In the career world of 2018, employees find themselves encouraged — actually, expected — to give 110% during work hours. Many justify their intense efforts with the old adage of “paying your dues”... but once you reach a certain point, the long hours and arduous workloads can become dangerous. For advice on what to avoid and how to bounce back, we spoke to three working women about their experiences with career burnout.
“‘Burnout’ results in mental incapacitation.”
Melanie, a writer and former retail employee from New Jersey, described her personal burnout as the result of an aggressive, unreasonable, and verbally-abusive boss. Melanie told Fairygodboss about a culture of long work hours with an unhealthy lack of work-life balance. “I was working 6-7 days straight at a minimum of 80 hours/week. Sometimes, I would work 40 days straight and stay in a hotel. I would not eat breakfast or lunch because I didn’t have time. You had to be available 24/7 in case there was an emergency. I missed holidays — working on Thanksgiving and Christmas — birthdays, and other milestones in my loved ones’ lives,” she explained.
In addition to the stressful scheduling, Melanie endured insulting and hurtful treatment from her supervisor. “[My boss] would call me “slow”, among other nasty things. One time [after a long stretch of poor treatment], I had a nervous breakdown. I had to leave and ask my doctor to add more anti-anxiety meds to my arsenal to make it through. When I went home afterwards and came back to work the next day, I and was “made fun of” and was called “crazy”. I was working 6 days a week from 5:00am-5:00pm, and was expected to be a pillar of sound mental health,” Melanie told Fairygodboss.
Melanie’s toxic work environment caused serious mental-health concerns, which she continues to address even several years after leaving the job: “Burnout results in mental incapacitation, and I am on 6 medications for depression and anti-anxiety. All because of my job. I feel as if I can go off of them now, but being in that position and having that man as a boss for 5 years, I am afraid to go off of the medication because [I’m now] very content in my life. [My] burnout made me feel snippy and miserable all the time, and it destroyed romantic relationships and divided friendships.”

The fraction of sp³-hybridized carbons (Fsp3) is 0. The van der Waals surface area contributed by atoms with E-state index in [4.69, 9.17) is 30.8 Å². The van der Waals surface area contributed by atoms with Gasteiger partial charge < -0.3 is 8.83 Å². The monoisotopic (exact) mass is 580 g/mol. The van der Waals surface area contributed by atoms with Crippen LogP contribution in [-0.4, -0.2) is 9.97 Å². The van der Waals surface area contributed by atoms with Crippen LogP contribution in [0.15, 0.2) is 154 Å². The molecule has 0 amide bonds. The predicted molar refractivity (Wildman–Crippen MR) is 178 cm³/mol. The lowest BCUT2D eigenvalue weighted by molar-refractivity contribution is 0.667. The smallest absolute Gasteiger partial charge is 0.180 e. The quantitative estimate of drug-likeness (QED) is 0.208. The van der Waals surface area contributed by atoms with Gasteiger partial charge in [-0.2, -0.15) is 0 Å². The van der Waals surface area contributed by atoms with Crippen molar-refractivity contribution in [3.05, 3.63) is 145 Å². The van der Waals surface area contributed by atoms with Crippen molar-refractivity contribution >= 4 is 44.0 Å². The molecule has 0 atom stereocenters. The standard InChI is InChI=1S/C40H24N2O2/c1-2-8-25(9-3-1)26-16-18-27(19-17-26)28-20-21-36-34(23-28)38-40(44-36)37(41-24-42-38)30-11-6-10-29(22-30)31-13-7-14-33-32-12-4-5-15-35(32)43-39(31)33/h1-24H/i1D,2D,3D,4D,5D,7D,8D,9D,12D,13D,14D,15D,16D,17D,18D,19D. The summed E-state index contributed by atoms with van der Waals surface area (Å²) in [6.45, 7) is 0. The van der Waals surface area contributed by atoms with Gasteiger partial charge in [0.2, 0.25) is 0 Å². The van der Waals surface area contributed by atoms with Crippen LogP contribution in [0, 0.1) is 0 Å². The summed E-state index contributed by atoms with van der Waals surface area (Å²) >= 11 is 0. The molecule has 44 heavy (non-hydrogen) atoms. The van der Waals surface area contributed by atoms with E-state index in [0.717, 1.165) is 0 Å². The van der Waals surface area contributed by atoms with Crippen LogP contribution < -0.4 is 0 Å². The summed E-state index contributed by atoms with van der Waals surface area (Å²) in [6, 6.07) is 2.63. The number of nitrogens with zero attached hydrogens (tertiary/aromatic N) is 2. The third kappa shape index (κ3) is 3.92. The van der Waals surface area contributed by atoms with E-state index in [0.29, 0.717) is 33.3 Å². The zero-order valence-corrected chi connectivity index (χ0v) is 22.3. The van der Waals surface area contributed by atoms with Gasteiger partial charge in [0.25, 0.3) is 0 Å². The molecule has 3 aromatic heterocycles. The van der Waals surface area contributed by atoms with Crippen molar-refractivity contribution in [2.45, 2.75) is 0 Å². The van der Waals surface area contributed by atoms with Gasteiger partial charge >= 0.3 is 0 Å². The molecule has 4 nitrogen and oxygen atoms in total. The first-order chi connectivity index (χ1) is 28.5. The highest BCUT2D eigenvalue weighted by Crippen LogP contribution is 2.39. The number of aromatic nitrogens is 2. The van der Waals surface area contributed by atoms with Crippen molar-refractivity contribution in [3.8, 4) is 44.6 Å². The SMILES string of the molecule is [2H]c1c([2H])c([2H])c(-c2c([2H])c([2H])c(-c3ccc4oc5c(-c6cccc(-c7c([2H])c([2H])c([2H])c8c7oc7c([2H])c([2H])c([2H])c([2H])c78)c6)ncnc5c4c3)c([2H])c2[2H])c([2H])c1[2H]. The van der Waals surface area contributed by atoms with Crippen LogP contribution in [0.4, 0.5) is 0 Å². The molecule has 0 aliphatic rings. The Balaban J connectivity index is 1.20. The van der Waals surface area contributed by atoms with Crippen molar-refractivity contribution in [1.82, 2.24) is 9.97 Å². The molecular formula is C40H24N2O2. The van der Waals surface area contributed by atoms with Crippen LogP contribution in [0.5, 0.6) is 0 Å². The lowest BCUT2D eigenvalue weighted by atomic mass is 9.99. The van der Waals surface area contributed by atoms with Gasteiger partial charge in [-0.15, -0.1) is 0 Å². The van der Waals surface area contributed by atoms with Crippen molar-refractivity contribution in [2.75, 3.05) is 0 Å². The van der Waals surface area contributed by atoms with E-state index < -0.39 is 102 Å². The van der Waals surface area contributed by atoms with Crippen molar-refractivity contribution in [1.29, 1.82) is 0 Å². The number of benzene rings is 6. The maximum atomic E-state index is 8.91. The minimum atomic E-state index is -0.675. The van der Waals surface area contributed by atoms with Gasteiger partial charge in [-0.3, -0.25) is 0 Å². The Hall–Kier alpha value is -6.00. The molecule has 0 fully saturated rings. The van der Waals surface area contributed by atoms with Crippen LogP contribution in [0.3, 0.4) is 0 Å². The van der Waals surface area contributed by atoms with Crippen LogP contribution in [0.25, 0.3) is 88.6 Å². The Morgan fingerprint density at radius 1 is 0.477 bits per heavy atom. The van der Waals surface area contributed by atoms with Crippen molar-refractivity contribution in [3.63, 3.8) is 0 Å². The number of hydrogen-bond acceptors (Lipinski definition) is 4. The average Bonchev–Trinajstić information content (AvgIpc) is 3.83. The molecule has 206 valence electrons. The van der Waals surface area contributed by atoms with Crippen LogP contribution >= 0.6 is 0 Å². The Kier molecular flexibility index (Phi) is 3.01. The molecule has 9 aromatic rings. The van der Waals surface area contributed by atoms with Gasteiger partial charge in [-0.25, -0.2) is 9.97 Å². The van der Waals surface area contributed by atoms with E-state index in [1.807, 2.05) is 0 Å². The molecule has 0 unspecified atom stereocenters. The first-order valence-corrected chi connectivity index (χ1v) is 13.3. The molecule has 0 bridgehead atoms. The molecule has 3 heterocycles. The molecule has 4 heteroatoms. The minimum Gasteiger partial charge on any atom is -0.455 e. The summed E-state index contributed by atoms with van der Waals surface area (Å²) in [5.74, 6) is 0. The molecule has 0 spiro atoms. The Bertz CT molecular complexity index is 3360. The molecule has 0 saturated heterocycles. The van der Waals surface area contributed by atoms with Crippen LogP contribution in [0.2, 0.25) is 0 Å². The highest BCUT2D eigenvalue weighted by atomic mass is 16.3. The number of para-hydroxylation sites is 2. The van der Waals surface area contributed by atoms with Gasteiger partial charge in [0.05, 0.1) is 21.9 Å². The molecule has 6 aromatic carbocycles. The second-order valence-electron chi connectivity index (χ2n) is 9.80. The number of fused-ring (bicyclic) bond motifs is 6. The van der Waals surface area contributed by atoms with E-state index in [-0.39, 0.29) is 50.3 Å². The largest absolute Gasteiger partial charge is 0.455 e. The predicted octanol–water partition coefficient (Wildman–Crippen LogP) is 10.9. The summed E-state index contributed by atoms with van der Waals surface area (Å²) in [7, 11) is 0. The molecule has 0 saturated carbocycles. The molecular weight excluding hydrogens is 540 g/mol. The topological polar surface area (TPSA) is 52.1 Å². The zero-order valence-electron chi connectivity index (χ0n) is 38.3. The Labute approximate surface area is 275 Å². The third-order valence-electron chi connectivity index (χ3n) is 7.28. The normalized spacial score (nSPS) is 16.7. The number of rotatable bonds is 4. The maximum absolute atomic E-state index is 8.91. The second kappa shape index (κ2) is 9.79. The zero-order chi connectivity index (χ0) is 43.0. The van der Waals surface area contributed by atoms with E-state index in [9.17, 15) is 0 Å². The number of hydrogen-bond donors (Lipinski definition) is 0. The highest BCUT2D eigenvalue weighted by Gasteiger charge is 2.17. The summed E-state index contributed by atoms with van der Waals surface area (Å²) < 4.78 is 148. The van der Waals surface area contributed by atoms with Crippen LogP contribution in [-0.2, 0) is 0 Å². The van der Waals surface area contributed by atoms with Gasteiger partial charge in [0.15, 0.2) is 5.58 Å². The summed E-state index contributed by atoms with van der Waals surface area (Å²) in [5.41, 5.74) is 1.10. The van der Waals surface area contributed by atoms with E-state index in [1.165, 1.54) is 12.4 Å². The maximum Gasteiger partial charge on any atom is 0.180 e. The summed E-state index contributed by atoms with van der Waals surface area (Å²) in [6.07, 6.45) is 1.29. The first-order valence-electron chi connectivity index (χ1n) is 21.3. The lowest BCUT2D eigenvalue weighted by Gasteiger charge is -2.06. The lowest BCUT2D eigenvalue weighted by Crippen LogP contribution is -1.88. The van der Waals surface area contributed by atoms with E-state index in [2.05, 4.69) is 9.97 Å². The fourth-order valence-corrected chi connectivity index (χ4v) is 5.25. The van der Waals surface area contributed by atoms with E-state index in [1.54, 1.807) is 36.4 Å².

Now that she’s had the opportunity to focus on her own well-being, Melanie encourages companies to make their employees’ mental health a top priority. “I believe that companies need to look at mental health. 1/3 people either have anxiety or depression, and [much of that] anxiety is situational, [sometimes] due to corporate cultures,” she cautions.
“I started hallucinating and seeing things that were out of the ordinary—like a purple dinosaur.”
Long hours and work burnout frequently go hand-in-hand, and in extreme cases, the stress, exhaustion, and emotional strain can cause dramatic mental irregularities. For Alisha, a Georgia-based therapist and social worker, her demanding night-shift schedule led to hallucinatory experiences. “I was working the night shift, and it wasn’t consistent at all,” Alisha told Fairygodboss. “[I worked] constantly-rotating 12 hour shifts. Many times, I didn’t even take a full lunch break because I was so busy. I knew that I was [reaching burnout] when I could no longer focus on one thing at a time. I would sit down to write a paper at my computer and end up in tears because I literally couldn’t think.”
Eventually, Alisha’s burnout led her to a breaking point: “I knew I needed to quit the high-stress job when I started hallucinating and seeing things that were out of the ordinary — like a purple dinosaur,” Alisha described. “Looking back, I probably should have resigned sooner.”
“The stress and burnout led to me literally just passing out one night.”
The negative aspects of career burnout don’t just affect one’s mental state. Lengthy stretches of time spent under stress can also have unpleasant physical repercussions, as in the case of Emily, a Fort Lauderdale publicist who shared the following story with Fairygodboss: “About 7 years ago, I was doing PR at a corporate firm and working the longest hours of my career. [I started] many days at 5am and [stayed in the office] until 10 or 11 at night. After commuting home and g to bed at 1am, I’d wake up at 4am the next morning to do it all again. The stress and burnout [ended with] me literally just passing out one night and hitting my head and face on the way down, leading to stitches in my face and a stint in the hospital for exhaustion.”
Luckily, Emily took this as a sign to change her ways, resulting in a major career shift. “It was a big wake up call to me and a large part of why I decided it was time to open my own firm,” she happily told Fairygodboss.
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